Obviously these regulations will have far reaching affects. A feed mill that does a lot of custom manufacturing of feed products will need to keep a record for all feed containing VFD or medically important antibiotics. Even FFA and 4-H show animals and backyard producers will not be immune and will need VFDs under the same rules as those that apply to large producers.

On the Flip Side

Many producers and groups are not particularly excited with the coming change.

One of the most prominent beef producers group, The Texas and Southwestern Cattle Raisers Association (TSCRA), believes this is another example of the federal government expanding their authority and attempting to regulate ranchers out of business. Their contention is that the Feds are accomplishing this by requiring producers to obtain the VFD from a licensed veterinarian before they can acquire and use antimicrobial drugs in feed or water.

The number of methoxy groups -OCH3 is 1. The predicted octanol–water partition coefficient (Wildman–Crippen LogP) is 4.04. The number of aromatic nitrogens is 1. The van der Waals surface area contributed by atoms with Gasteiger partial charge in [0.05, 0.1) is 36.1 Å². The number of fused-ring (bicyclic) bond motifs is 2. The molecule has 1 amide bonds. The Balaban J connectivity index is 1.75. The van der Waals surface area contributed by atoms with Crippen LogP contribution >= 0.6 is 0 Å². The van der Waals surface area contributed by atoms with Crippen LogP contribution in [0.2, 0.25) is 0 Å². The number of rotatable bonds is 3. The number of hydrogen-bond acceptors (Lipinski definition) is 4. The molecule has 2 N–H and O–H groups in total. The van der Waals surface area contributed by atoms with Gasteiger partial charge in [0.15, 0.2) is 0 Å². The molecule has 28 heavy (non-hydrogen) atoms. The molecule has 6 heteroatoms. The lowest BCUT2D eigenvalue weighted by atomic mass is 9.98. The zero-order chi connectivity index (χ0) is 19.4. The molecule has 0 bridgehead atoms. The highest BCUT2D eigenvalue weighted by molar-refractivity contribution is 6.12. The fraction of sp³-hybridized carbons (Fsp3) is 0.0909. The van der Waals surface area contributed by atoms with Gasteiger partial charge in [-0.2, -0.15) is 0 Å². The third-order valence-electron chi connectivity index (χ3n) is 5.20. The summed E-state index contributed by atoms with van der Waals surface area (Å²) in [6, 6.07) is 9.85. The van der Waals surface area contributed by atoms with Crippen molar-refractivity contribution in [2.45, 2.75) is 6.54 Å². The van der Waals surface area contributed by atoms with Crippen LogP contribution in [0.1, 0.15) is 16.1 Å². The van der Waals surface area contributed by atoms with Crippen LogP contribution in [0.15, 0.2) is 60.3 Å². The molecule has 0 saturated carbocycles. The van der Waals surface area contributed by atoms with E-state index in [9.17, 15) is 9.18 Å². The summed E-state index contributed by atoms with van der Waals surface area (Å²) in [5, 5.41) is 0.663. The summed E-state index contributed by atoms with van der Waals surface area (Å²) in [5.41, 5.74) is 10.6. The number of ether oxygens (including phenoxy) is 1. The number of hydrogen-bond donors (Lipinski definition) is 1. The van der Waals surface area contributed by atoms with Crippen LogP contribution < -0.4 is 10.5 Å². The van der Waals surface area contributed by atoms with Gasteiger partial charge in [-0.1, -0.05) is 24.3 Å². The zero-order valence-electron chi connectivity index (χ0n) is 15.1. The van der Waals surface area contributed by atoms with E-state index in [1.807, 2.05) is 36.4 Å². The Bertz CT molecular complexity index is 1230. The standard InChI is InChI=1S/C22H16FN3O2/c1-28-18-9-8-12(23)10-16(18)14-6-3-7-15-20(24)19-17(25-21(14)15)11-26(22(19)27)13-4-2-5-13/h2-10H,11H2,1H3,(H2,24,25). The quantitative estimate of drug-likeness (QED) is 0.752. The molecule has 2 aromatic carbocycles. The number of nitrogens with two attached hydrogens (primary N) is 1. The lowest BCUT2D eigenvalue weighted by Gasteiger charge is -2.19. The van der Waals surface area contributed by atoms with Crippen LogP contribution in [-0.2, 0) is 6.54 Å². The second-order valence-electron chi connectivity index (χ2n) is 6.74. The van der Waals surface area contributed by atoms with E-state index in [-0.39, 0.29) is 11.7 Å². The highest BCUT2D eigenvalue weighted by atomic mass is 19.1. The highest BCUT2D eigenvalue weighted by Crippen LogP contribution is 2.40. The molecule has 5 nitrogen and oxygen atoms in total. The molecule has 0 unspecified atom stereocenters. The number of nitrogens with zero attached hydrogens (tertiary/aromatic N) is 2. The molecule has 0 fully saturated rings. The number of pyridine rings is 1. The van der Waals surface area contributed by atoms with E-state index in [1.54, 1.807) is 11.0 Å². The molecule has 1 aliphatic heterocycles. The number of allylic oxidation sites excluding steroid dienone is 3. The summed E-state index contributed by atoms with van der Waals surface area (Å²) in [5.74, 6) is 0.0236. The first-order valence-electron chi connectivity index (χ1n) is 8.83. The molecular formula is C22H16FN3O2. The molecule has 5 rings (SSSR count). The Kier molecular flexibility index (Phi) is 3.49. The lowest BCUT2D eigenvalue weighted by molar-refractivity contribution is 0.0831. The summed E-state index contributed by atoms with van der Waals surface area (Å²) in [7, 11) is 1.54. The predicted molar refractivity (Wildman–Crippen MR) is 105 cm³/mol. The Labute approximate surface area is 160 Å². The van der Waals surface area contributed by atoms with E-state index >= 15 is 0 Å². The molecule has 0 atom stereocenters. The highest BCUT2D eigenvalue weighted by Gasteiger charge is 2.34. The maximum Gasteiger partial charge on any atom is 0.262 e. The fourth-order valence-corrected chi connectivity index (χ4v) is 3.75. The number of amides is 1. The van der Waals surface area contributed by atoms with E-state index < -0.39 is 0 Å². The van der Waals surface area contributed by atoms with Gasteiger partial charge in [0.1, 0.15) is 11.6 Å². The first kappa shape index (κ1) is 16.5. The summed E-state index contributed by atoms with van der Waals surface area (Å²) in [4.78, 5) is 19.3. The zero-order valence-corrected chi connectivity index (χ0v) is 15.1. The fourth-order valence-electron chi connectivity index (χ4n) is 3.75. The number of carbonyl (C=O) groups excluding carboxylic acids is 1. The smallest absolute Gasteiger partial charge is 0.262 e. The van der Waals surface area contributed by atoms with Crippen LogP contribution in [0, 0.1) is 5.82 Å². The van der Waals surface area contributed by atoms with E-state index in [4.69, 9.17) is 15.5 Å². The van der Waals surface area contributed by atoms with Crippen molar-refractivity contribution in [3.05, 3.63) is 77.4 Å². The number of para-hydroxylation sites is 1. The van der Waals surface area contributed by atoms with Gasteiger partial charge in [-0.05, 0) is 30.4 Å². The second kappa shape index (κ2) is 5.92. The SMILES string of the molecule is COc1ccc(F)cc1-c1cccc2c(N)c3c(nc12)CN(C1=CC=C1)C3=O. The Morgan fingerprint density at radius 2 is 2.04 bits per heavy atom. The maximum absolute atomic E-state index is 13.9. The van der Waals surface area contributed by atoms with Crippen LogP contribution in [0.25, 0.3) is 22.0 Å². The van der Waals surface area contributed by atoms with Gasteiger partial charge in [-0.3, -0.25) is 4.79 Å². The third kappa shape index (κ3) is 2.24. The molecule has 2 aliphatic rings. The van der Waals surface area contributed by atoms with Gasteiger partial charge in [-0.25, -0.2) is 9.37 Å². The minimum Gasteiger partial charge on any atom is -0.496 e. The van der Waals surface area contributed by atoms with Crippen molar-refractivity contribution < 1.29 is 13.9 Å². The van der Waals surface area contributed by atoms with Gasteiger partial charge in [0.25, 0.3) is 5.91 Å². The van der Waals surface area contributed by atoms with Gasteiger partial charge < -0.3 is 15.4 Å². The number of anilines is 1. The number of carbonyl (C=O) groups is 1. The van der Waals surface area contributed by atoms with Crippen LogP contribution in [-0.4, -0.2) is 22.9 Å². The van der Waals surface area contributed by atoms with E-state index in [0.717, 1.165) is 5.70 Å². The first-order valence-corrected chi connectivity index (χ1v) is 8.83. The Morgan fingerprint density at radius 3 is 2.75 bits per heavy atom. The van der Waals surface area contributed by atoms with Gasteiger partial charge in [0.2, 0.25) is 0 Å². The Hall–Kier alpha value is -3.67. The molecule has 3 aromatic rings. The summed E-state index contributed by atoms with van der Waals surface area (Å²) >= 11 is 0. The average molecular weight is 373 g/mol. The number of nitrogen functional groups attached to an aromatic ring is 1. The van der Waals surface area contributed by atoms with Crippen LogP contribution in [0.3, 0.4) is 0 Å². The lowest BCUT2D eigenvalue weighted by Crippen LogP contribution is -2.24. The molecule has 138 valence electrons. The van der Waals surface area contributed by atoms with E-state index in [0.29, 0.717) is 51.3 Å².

As described, a vet must fill out the VFD form specifying the ranch, group of animals to be treated, drug to be used, feeding rate and the duration of the treatment for the cattle. The TSCRA's position is that this additional regulation will have little or no effect on antibiotic resistance or food safety and the only net result will be the additional time required and increased costs (vets aren't going to do this for free) for producers who are now subject to these regulations.

Furthermore, an unrealistic amount of detailed form filing and record keeping is necessary with said records retained for a minimum of two years by the veterinarian, rancher and feed mill or distributor (extreme redundancy). As with so much regulation within agriculture and other industries this amount of paperwork is unnecessary and arduous just to receive a drug ranchers have used appropriately for years to care for their cattle.

The new regulations are not only proving arduous to producers. The new VFD rules also require vets to follow state defined vet-client-patient relationships (VCPR). In states where the FDA determines no applicable or appropriate state VCPR requirements exist, veterinarians are required to issue VFDs in compliance with federally defined VCPR requirements. While states like Texas and Oklahoma already have state VCPR requirements in place, the FDA is overlooking the fact that ranchers already have good working relationships with their local veterinarians.